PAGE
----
Poland 5 Złotych 2016 -Pomeranian Dukes’ Castle in Szczecin
Discover Poland series
1 200 000 2016
The Pomeranian Dukes’ Castle in Szczecin was the historical residence
of the House of Griffins who ruled Western Pomerania for nearly 500 years. The building, best seen from the bank of the Oder, has undergone multiple conversions, bearing witness to the complex and turbulent history of the region. As early as in the 12th century, it was home to the duke’s court. In the following century, Barnim I made it the main family residence, while in the 14th century Barnim III built the so-called Stone House and St. Otto’s Chapel. Casimir V added the so-called Big House and the prison tower, while at the end of the 15th century Bogislaw X had the castle enlarged significantly. In the 16th century, thanks to Barnim XI, the building gained a new shape. The south wing was raised, a clock tower and an east wing were built, and traceries (openwork elements in brick or stone) were added.
In Johann Friedrich’s time, the castle was significantly remodelled in Renaissance style and – by adding a north and west part – a four-winged structure was created. In the early 17th century, Philip II added a mint wing. It housed an armoury, ducal library collections and a kunstkamera – a cabinet of curiosities.
Following Bogislaw XIV’s death in 1637, the Duchy of Pomerania was split between
Sweden and Brandenburg. In 1720, the southern part of Swedish Pomerania was ceded to Prussia and the castle became the seat of the Prussian administration.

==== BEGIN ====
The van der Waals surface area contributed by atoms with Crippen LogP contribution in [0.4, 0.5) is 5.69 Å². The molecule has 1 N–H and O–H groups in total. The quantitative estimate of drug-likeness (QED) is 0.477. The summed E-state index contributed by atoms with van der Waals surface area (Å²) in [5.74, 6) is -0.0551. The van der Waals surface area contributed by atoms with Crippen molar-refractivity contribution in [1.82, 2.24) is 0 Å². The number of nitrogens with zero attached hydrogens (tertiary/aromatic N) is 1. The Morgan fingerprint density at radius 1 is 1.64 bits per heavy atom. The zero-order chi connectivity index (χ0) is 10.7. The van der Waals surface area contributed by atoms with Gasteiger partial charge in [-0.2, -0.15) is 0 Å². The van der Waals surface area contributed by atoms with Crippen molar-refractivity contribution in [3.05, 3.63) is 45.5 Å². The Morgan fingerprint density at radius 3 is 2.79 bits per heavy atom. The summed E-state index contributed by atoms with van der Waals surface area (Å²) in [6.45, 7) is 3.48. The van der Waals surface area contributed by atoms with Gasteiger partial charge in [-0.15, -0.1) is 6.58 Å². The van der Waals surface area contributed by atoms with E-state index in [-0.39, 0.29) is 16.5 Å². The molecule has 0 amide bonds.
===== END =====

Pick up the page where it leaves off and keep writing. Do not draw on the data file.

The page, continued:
Restoration of the building to its former residential character started in the early 20th century, to be interrupted by World War II. The reconstruction of the Renaissance form of the castle was resumed only in the 1950s, on the basis of historical prints, paintings and drawings. The foundations of older buildings and the Griffins’ crypt with family sarcophagi, among others, were excavated in the course of the works.
At present the Pomeranian Dukes’ Castle in Szczecin houses a local government cultural
institution bearing the same name, the Opera in the Castle and the Marshal’s Office of the West Pomeranian Voivodeship. In 2015, the antique polychromy in the prison tower was renovated, and in 2014-2015 the north wing was refurbished: ceilings in the Duke Bogislaw X’s room were decorated with Renaissance style paintings, fragments of the 14th-century foundations of St. Otto’s Church were displayed, the ducal sarcophagi were returned to the crypt and the Stone House foundations were uncovered in front of the crypt.
source: nbp.pl / own